Even keeping informed about the injustices in Florida, much less the entire United States, would require every waking moment, and I would still, no doubt, miss something.

So, again, thank you for bringing this particular injustice to our attention, Mr. Maxwell. Whether or not you personally decide to give up eating tomatoes, please try not to be overly concerned with everyone else's moral peril. We all do what we can.

Michael Zwerdling, Palm Harbor

It's not cuddly, soft, but ... | July 15 Even reptiles need responsible owners

Any pet requires work, and representing reptiles and amphibians as requiring only occasional food, water and a clean cage is the reason so many are deprived of full length and quality of life.

Vet appointments are never something you can just "wait and see" about. If your pet has an infection or parasites, it probably won't be obvious until it's life-threatening. If the pet owner even knows where to take his animal for treatment, the cure — if there is any — will be that much more expensive and less likely to work.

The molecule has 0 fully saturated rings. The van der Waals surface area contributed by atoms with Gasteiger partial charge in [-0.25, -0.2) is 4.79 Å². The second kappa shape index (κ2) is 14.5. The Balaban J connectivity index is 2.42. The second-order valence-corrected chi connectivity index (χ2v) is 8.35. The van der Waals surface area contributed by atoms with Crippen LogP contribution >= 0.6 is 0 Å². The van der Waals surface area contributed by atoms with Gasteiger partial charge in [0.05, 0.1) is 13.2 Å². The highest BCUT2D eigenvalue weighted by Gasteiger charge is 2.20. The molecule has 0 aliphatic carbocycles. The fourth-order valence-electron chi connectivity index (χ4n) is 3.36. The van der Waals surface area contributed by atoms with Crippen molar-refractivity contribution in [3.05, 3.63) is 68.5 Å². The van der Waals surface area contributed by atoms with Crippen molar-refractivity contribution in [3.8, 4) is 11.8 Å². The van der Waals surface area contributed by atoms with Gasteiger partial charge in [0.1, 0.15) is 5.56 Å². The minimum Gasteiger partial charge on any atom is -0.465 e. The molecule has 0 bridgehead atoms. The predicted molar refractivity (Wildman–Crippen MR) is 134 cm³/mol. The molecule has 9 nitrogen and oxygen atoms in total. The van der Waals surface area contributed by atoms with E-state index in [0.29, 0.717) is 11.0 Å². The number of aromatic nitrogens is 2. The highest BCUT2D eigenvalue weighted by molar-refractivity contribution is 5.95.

And parents, you'd better not agree that a gecko is a good pet for your elementary schoolchild just because it's cheaper than something big and furry. Who's going to be driving to the vet, buying crickets, possibly cleaning the cage?

These are among the questions you would've been asking about a dog or cat, and if you're not asking those questions you're probably going to be maltreating that lizard in ways you'd never treat a mammal. Please reconsider.

That snake in its bare terrarium is going to get bored, if not physically sick without regular checkups. And if you don't care you shouldn't be buying it.

Bob Potts makes some good points, the ones about doing research before buying a pet and acknowledging the long-term commitment. A pet frog or snake is just as much of a responsibility as a pet cat.

Kathryn Dorn, Tampa

Drivers have to look before they can see colorful bikers 07/18/08 [Last modified: Monday, July 21, 2008 5:34pm]